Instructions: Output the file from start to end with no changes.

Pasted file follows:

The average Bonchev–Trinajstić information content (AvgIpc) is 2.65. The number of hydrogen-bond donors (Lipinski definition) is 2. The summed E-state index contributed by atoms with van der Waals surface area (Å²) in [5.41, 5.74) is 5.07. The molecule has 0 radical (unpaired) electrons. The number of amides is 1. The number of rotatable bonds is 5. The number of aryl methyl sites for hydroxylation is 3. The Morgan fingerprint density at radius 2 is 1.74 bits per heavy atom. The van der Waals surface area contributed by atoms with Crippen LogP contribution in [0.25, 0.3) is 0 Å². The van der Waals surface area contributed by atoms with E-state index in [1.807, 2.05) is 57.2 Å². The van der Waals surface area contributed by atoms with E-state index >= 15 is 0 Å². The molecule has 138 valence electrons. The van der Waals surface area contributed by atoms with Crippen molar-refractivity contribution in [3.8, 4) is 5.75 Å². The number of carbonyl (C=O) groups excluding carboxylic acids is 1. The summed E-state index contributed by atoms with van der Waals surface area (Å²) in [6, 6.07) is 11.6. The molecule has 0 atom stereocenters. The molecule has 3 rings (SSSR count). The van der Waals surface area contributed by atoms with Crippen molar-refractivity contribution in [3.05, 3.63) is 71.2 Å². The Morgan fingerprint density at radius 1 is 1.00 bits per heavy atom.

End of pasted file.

The average Bonchev–Trinajstić information content (AvgIpc) is 2.65. The number of hydrogen-bond donors (Lipinski definition) is 2. The summed E-state index contributed by atoms with van der Waals surface area (Å²) in [5.41, 5.74) is 5.07. The molecule has 0 radical (unpaired) electrons. The number of amides is 1. The number of rotatable bonds is 5. The number of aryl methyl sites for hydroxylation is 3. The Morgan fingerprint density at radius 2 is 1.74 bits per heavy atom. The van der Waals surface area contributed by atoms with Crippen LogP contribution in [0.25, 0.3) is 0 Å². The van der Waals surface area contributed by atoms with E-state index in [1.807, 2.05) is 57.2 Å². The van der Waals surface area contributed by atoms with E-state index >= 15 is 0 Å². The molecule has 138 valence electrons. The van der Waals surface area contributed by atoms with Crippen molar-refractivity contribution in [3.8, 4) is 5.75 Å². The number of carbonyl (C=O) groups excluding carboxylic acids is 1. The summed E-state index contributed by atoms with van der Waals surface area (Å²) in [6, 6.07) is 11.6. The molecule has 0 atom stereocenters. The molecule has 3 rings (SSSR count). The van der Waals surface area contributed by atoms with Crippen molar-refractivity contribution in [3.05, 3.63) is 71.2 Å². The Morgan fingerprint density at radius 1 is 1.00 bits per heavy atom.